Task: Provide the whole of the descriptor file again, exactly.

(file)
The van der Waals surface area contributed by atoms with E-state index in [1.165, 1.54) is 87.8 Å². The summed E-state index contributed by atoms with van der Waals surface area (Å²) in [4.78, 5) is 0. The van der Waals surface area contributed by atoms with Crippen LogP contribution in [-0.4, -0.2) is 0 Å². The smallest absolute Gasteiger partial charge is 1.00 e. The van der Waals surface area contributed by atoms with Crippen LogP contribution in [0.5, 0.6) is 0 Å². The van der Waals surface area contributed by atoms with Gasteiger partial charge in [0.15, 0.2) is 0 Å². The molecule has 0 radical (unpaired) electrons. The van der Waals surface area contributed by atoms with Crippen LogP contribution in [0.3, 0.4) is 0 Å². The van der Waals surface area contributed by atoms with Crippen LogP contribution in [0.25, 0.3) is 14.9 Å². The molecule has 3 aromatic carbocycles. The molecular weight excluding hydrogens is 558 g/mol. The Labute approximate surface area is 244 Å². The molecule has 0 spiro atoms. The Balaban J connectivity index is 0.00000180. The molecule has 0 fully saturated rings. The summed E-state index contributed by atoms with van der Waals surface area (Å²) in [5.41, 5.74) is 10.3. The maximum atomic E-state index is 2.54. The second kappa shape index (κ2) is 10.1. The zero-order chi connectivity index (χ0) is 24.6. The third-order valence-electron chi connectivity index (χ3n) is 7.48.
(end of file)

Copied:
The van der Waals surface area contributed by atoms with E-state index in [1.165, 1.54) is 87.8 Å². The summed E-state index contributed by atoms with van der Waals surface area (Å²) in [4.78, 5) is 0. The van der Waals surface area contributed by atoms with Crippen LogP contribution in [-0.4, -0.2) is 0 Å². The smallest absolute Gasteiger partial charge is 1.00 e. The van der Waals surface area contributed by atoms with Crippen LogP contribution in [0.5, 0.6) is 0 Å². The van der Waals surface area contributed by atoms with Gasteiger partial charge in [0.15, 0.2) is 0 Å². The molecule has 0 radical (unpaired) electrons. The van der Waals surface area contributed by atoms with Crippen LogP contribution in [0.3, 0.4) is 0 Å². The van der Waals surface area contributed by atoms with Crippen LogP contribution in [0.25, 0.3) is 14.9 Å². The molecule has 3 aromatic carbocycles. The molecular weight excluding hydrogens is 558 g/mol. The Labute approximate surface area is 244 Å². The molecule has 0 spiro atoms. The Balaban J connectivity index is 0.00000180. The molecule has 0 fully saturated rings. The summed E-state index contributed by atoms with van der Waals surface area (Å²) in [5.41, 5.74) is 10.3. The maximum atomic E-state index is 2.54. The second kappa shape index (κ2) is 10.1. The zero-order chi connectivity index (χ0) is 24.6. The third-order valence-electron chi connectivity index (χ3n) is 7.48.